It’s not all just writing essays and learning how not to drop babies whilst baptising them! Several Westcott students exhibited their creative theological work in the chapel this week, among them Cécile Schnyder, Emily Reynolds, Dwayne Engh and Carol Backhouse.
All photos by Maura Roni 2015; text by the artists themselves.
Click on the photos to enlarge them.
|The person I loved died long ago
The person I loved died long ago: a theological reflection on a piece of art made as a response to a pastoral encounter on an acute Dementia Ward.
‘Books were important on the ward. There were magazines but also picture books arranged by date…meant as a way of engaging people in discussions, possibly triggering memories and safely occupying people during their long, rather monotonous day.’
|The person I loved died long ago
‘I observed one day an elderly gentleman ripping out pages from a book. he was obstructed by a nurse who took the book away and put the loose, ripped out pages back into the book. Later that day another patient grabbed the book and the pages fell onto the floor. A while later they were picked up by a member of staff and put on a table. The tables was moved and so were the pages. An elderly man took a page and blew his nose with it. He then dropped the page on the floor and [someone else] shoved it with her feet under a settee. Later in the afternoon the page was picked up by a cleaner and thrown away.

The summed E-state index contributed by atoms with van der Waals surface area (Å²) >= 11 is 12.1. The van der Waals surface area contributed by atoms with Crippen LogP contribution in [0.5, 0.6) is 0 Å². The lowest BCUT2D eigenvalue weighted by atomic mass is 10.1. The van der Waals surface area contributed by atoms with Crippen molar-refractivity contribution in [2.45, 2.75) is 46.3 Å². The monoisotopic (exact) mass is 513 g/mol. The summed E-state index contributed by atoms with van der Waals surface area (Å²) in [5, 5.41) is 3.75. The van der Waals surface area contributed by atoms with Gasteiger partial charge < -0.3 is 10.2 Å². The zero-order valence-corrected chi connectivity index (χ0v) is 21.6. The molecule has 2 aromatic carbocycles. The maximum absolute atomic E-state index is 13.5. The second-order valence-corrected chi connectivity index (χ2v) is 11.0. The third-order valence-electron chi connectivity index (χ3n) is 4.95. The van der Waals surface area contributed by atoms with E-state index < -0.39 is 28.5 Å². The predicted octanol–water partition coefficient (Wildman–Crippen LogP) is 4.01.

‘I was struck by the journey of the ripped out pages, the abused books. We refer to someone being a closed book, we think of names being written into the book of life. There is a belief that smart people like books and so books stand for knowledge, reason and intelligence.
‘Is not society dealing with people with dementia like loose pages ripped from the book of reason / life?’
|A work in progress
A work in progress, Carol Backhouse
‘My grandparents built their home in Herefordshire after the war, and this was the view from their front window. In the distance are the Brecon Beacons and the Black Mountains; in the foreground is the town of Kington, with St. Mary’s Church nesting in the trees. The landscape speaks of journeys, as Offa’s Dye runs across it.
‘This ancient earthwork follows the English-Welsh border. Fifty years ago my grandfather set up the long distance footpath which follows its course through the Welsh Marches.’